I went out to check the chickens this morning and found an egg without a shell in the nest. One of our new girls, either Peep or Cheep, has laid her first egg. It is small and there is a membrane, but no calcium shell on it. This is common with very young hens and their first egg. I’m so excited.
I touched the membrane to leave a dimple so you could tell that this is membrane, not shell. With two new hens and three old ones, I should get 400 eggs easily this year. That is my goal. Barred Rock hens should lay 250 eggs a year, so I could very well get over 500 eggs this year. Bring it on!
Boneless beef pot roast was on sale this week, and yesterday was sunny, so I made pot roast in our solar oven. I don’t really measure things, but this is my best guess of what I did.
2.5 lbs boneless beef pot roast
1/4 flour for dredging and to thicken gravy
1/2 tsp sea salt
1/4 tsp dry thyme
2 slices applewood smoked bacon, diced
1 large yellow onion
4 small or 2 large cloves of garlic
4 potatoes, peeled and cut into chunks
4-6 carrots, scraped and cut into inch long lengths
6 small to medium tomatoes (mine were frozen whole)
1/2 C good red wine (I used old vine zinfandel that was leftover from the previous night’s dinner)
1/4 C water
2 bay leaves
Slice a yellow onion and mince four cloves of garlic. Dice two slices of applewood smoked bacon and fry, then add onion and garlic. Cook until bacon is done and onions are brown. Set aside.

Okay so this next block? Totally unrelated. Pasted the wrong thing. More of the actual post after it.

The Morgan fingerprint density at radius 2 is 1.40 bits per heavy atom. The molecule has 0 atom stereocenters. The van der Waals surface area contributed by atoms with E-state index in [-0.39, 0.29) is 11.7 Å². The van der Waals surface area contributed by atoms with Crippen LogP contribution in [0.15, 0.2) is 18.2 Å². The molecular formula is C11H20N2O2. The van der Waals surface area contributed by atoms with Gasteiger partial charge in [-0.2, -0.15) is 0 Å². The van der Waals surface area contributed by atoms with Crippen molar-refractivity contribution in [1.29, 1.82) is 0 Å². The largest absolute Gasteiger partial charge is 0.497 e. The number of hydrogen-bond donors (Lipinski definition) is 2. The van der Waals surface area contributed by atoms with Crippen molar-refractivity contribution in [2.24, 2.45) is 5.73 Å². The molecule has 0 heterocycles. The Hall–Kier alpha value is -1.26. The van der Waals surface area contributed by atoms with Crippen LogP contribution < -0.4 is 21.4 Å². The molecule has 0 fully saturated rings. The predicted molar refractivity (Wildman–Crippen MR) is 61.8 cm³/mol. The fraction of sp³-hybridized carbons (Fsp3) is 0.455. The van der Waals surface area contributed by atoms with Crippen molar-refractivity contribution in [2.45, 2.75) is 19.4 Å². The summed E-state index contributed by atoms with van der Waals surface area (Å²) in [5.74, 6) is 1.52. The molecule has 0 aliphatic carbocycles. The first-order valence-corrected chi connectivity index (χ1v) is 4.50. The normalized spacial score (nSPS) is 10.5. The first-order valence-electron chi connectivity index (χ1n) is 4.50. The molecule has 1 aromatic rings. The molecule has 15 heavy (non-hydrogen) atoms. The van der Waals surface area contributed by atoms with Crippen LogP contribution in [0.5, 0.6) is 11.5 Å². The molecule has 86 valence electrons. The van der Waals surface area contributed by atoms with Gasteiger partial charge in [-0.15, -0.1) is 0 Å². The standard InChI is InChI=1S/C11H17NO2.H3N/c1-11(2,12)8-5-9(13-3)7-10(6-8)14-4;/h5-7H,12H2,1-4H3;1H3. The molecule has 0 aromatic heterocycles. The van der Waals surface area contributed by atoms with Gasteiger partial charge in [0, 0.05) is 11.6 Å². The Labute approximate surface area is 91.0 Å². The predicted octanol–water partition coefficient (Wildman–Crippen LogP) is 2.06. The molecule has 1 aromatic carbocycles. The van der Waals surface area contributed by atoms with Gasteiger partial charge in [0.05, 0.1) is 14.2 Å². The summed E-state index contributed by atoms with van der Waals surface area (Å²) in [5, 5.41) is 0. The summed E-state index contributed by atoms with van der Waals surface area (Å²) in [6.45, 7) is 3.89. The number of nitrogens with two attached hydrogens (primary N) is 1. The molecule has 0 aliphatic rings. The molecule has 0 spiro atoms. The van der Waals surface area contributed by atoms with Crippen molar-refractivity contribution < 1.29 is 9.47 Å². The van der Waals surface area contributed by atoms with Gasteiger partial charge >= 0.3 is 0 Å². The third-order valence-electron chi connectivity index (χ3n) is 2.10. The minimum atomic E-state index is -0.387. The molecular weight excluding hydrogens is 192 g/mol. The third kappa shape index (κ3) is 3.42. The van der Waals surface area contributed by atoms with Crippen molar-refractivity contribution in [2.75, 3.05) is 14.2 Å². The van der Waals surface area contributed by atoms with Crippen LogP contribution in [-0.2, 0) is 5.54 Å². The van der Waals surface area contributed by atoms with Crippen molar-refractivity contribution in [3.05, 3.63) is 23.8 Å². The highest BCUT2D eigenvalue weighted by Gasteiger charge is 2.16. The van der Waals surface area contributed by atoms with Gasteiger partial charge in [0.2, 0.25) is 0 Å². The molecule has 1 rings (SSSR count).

Add 1/2 C red wine and 1/4 C water to pot and place in solar oven.
This is my Sun Oven brand of solar oven. I just love it. However, I started too late in the morning and didn’t get my roast in until 1 pm. There wasn’t enough sunshine left to cook the roast completely, so I finished it on the stovetop in a larger pan, adding a couple of tablespoons of reserved flour that I used for dredging. This was the best pot roast I’ve ever made.
The tomatoes and bay leaves were from my garden. I have a little bay laurel tree in a pot in the driveway and can pick a leaf whenever I want one as they are evergreen.
The nice thing about the Sun Oven is that you need very little additional liquid and the flavors are concentrated. The food comes out moist and tender. I can’t say enough good things about cooking with solar power. It saves natural resources (gas or electricity), and fights global warming. That’s assuming that you use it enough to offset the greenhouse gases that were generated in the manufacture and shipping of the oven. There is always that tradeoff. They are ridiculously expensive in comparison to a regular gas or electric range, especially given that it is just an insulated box with a glass top and aluminum reflectors.
If you used something from your garden or your stores of preserved food, visit Robin at the Gardener of Eden.